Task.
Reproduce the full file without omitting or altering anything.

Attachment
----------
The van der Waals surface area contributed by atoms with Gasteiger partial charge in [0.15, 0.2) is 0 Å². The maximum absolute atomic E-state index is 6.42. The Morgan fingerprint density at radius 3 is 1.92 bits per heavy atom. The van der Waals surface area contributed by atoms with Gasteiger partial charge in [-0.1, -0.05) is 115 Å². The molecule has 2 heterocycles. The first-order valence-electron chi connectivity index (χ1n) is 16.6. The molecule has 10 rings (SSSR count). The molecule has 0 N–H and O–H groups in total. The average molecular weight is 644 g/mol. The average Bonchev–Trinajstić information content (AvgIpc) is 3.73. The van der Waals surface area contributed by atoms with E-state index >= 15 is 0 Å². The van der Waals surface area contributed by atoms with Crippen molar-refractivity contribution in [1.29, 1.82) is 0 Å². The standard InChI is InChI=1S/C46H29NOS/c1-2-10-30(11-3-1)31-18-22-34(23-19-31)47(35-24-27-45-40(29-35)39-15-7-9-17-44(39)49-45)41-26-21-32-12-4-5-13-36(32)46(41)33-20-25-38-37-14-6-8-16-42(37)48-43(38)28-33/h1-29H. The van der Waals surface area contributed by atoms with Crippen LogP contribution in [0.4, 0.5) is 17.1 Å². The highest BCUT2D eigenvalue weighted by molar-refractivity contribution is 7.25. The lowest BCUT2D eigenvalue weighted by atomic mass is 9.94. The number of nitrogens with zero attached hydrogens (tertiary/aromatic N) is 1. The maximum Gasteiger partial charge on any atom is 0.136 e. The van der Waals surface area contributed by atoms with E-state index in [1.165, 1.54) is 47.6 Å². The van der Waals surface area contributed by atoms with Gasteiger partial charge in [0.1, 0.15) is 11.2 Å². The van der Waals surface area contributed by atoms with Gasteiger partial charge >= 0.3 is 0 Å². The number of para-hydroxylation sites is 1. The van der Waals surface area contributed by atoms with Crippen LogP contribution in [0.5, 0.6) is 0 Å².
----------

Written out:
The van der Waals surface area contributed by atoms with Gasteiger partial charge in [0.15, 0.2) is 0 Å². The maximum absolute atomic E-state index is 6.42. The Morgan fingerprint density at radius 3 is 1.92 bits per heavy atom. The van der Waals surface area contributed by atoms with Gasteiger partial charge in [-0.1, -0.05) is 115 Å². The molecule has 2 heterocycles. The first-order valence-electron chi connectivity index (χ1n) is 16.6. The molecule has 10 rings (SSSR count). The molecule has 0 N–H and O–H groups in total. The average molecular weight is 644 g/mol. The average Bonchev–Trinajstić information content (AvgIpc) is 3.73. The van der Waals surface area contributed by atoms with E-state index >= 15 is 0 Å². The van der Waals surface area contributed by atoms with Crippen molar-refractivity contribution in [1.29, 1.82) is 0 Å². The standard InChI is InChI=1S/C46H29NOS/c1-2-10-30(11-3-1)31-18-22-34(23-19-31)47(35-24-27-45-40(29-35)39-15-7-9-17-44(39)49-45)41-26-21-32-12-4-5-13-36(32)46(41)33-20-25-38-37-14-6-8-16-42(37)48-43(38)28-33/h1-29H. The van der Waals surface area contributed by atoms with Crippen LogP contribution in [0.4, 0.5) is 17.1 Å². The highest BCUT2D eigenvalue weighted by molar-refractivity contribution is 7.25. The lowest BCUT2D eigenvalue weighted by atomic mass is 9.94. The number of nitrogens with zero attached hydrogens (tertiary/aromatic N) is 1. The maximum Gasteiger partial charge on any atom is 0.136 e. The van der Waals surface area contributed by atoms with E-state index in [1.165, 1.54) is 47.6 Å². The van der Waals surface area contributed by atoms with Gasteiger partial charge in [0.1, 0.15) is 11.2 Å². The van der Waals surface area contributed by atoms with Gasteiger partial charge >= 0.3 is 0 Å². The number of para-hydroxylation sites is 1. The van der Waals surface area contributed by atoms with Crippen LogP contribution in [0.5, 0.6) is 0 Å².